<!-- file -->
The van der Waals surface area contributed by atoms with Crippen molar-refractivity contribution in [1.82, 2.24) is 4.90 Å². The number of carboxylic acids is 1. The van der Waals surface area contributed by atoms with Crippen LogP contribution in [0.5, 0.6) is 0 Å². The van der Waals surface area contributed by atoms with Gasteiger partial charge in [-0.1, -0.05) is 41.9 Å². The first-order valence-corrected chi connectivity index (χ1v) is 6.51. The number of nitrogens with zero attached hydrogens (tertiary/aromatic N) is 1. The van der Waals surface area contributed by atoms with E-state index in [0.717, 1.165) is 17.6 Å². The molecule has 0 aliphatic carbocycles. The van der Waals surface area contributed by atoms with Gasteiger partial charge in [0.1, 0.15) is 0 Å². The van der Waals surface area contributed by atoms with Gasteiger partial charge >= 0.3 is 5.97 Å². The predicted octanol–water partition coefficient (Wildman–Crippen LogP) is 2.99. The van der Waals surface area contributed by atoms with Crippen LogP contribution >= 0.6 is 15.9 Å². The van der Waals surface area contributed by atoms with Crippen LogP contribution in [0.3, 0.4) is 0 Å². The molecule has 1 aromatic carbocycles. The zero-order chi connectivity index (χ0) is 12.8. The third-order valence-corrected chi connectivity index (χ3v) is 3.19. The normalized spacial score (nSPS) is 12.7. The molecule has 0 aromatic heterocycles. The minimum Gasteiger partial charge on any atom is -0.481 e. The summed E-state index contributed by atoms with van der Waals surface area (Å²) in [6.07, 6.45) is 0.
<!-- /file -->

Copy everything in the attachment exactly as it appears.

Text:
The van der Waals surface area contributed by atoms with Crippen molar-refractivity contribution in [1.82, 2.24) is 4.90 Å². The number of carboxylic acids is 1. The van der Waals surface area contributed by atoms with Crippen LogP contribution in [0.5, 0.6) is 0 Å². The van der Waals surface area contributed by atoms with Gasteiger partial charge in [-0.1, -0.05) is 41.9 Å². The first-order valence-corrected chi connectivity index (χ1v) is 6.51. The number of nitrogens with zero attached hydrogens (tertiary/aromatic N) is 1. The van der Waals surface area contributed by atoms with E-state index in [0.717, 1.165) is 17.6 Å². The molecule has 0 aliphatic carbocycles. The van der Waals surface area contributed by atoms with Gasteiger partial charge in [0.1, 0.15) is 0 Å². The van der Waals surface area contributed by atoms with Gasteiger partial charge >= 0.3 is 5.97 Å². The predicted octanol–water partition coefficient (Wildman–Crippen LogP) is 2.99. The van der Waals surface area contributed by atoms with Crippen LogP contribution >= 0.6 is 15.9 Å². The van der Waals surface area contributed by atoms with Crippen LogP contribution in [0.3, 0.4) is 0 Å². The molecule has 1 aromatic carbocycles. The zero-order chi connectivity index (χ0) is 12.8. The third-order valence-corrected chi connectivity index (χ3v) is 3.19. The normalized spacial score (nSPS) is 12.7. The molecule has 0 aromatic heterocycles. The minimum Gasteiger partial charge on any atom is -0.481 e. The summed E-state index contributed by atoms with van der Waals surface area (Å²) in [6.07, 6.45) is 0.